zGrannysGirlMedical student develops a lucrative practice doing extreme plastic surgery. Soska Sisters want to address body image & medical ethics, plus gender roles & male domination. But while Katharine Isabelle is very good as “Mary,” cheesy production values & terrible acting by her male co-stars doom her best efforts. (JLH: 3/5) Click HERE for our FF2 Haiku. Not yet seen by Rich.


Oh, my.

Regular readers know that even though I’m not normally one for horror flicks, I am firmly committed to women filmmakers having the right to express their own visions as they see fit. Therefore, I go to as many female-directed films as I possibly can, regardless of genre, and I always hope for the best. Sometimes I am totally hooked. I thought Jennifer’s Body was a hoot, and I found Black Rock genuinely thought-provoking. So I wish I could say good things about American Mary too, but this time it’s tough.

American Mary was written and directed by Jen and Sylvia Soska, twin sisters from Canada who started on the acting side, then formed their own production company (Twisted Twins Productions) and moved behind-the-camera in 2008. I have now read several interviews and background pieces, and honestly it’s hard not to love these women. They have a great sense of humor (writing on IMDb, for instance, that Jen’s nickname is “Bob” and Sylvia’s nickname is “Harvey”), and I think I understand what they’re trying to say in American Mary… but wishing doesn’t make it so.

When we first meet her, “Mary Mason” (Katharine Isabelle) is alone in her apartment sewing elegant rows of sutures on a raw turkey carcass. This bird is not for eating; Mary is an aspiring surgeon and she is practicing her technique. Mary is totally dedicated to her profession. Her social life consists of face-to-face conversations with her pet bird, and telephone conversations with her grandmother (switching often and easily between English and Hungarian). On campus, she sits in the front row in the lecture hall, and she does what she is ordered to do on Rounds with brusque efficiency. (For example, tell a startled young woman with two young children that her husband has just died.)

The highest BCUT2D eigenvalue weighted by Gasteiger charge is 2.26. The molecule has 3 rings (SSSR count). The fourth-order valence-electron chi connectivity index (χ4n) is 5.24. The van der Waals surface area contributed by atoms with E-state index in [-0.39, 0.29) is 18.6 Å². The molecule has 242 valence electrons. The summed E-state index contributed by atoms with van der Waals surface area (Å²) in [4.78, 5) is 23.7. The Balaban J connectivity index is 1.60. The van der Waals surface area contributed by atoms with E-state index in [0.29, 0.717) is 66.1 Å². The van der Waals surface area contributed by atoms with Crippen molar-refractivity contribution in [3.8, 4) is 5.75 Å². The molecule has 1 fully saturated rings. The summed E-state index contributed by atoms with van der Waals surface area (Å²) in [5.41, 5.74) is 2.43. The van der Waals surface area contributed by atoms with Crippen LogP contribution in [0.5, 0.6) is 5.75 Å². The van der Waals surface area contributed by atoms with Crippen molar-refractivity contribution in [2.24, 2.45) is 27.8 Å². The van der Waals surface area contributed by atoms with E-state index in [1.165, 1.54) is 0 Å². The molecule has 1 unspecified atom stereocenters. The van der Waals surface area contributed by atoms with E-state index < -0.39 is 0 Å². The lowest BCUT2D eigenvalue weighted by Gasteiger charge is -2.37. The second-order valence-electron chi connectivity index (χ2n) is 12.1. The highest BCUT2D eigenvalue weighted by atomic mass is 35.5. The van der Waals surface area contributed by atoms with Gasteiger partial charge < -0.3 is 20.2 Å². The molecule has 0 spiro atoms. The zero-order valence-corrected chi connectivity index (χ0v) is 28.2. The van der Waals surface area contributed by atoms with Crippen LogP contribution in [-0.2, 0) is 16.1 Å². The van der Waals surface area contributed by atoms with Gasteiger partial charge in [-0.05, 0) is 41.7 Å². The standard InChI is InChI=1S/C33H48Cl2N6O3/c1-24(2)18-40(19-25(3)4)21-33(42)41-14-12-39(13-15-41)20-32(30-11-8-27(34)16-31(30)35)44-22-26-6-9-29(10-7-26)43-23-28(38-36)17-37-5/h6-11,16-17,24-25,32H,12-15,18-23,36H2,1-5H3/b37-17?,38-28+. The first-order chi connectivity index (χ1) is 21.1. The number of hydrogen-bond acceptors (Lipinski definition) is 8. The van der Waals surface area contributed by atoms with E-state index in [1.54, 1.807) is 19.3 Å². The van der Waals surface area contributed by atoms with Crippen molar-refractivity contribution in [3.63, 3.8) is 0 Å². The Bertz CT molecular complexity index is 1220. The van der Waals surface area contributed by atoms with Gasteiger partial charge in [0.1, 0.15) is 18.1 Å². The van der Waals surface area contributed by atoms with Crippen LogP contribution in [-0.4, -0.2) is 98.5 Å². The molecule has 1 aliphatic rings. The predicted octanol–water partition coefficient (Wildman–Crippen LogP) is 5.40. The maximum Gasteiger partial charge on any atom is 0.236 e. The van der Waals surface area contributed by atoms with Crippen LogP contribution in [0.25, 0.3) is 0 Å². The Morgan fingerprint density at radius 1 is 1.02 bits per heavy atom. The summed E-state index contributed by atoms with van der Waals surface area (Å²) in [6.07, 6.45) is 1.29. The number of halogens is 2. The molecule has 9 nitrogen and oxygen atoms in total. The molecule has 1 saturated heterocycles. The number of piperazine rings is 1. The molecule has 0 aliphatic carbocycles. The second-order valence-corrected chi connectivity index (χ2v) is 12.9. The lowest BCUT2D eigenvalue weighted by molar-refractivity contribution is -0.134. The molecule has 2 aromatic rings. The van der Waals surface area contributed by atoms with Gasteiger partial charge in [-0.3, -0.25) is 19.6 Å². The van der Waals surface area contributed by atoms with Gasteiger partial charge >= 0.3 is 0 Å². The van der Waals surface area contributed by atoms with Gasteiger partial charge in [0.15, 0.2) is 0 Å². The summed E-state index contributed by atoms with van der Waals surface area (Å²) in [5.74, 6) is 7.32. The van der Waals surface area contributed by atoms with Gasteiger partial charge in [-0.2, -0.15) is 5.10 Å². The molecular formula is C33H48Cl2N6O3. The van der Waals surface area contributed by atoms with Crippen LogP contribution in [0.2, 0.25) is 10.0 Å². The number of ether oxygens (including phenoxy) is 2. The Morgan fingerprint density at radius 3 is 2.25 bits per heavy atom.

Mary’s problem is that she’s perpetually cash-short, and creditors are losing patience with her. When the phone company threatens to cut-off her service (which would interrupt her precious connection with her grandmother), Mary looks through the newspaper until she locates something that might do. Her pick is odd for a medical student, but it seems she’s traveled this road before, using her beauty to get right up to the edge of danger, then using her brains to stay on the right side of it.

And this is how Mary just happens to find herself at a seedy strip club, on a job interview with manager “Billy Barker” (Antonio Cupo), when a troublemaker gets beaten to a pulp, at which point Billy offers Mary a small fortune to stitch him back up. All her practice has made perfect and Mary’s reputation quickly spreads like wildfire in the netherworld. Soon she is receiving calls from someone named “Beatress” (Tristan Risk) who says she’s calling on behalf of her friend “Ruby” (Paula Lindberg). Mary tries to keep her distance but Beatress refuses to take no for an answer, and once again Mary is handsomely reimbursed for doing things she knows she shouldn’t do… Or should she?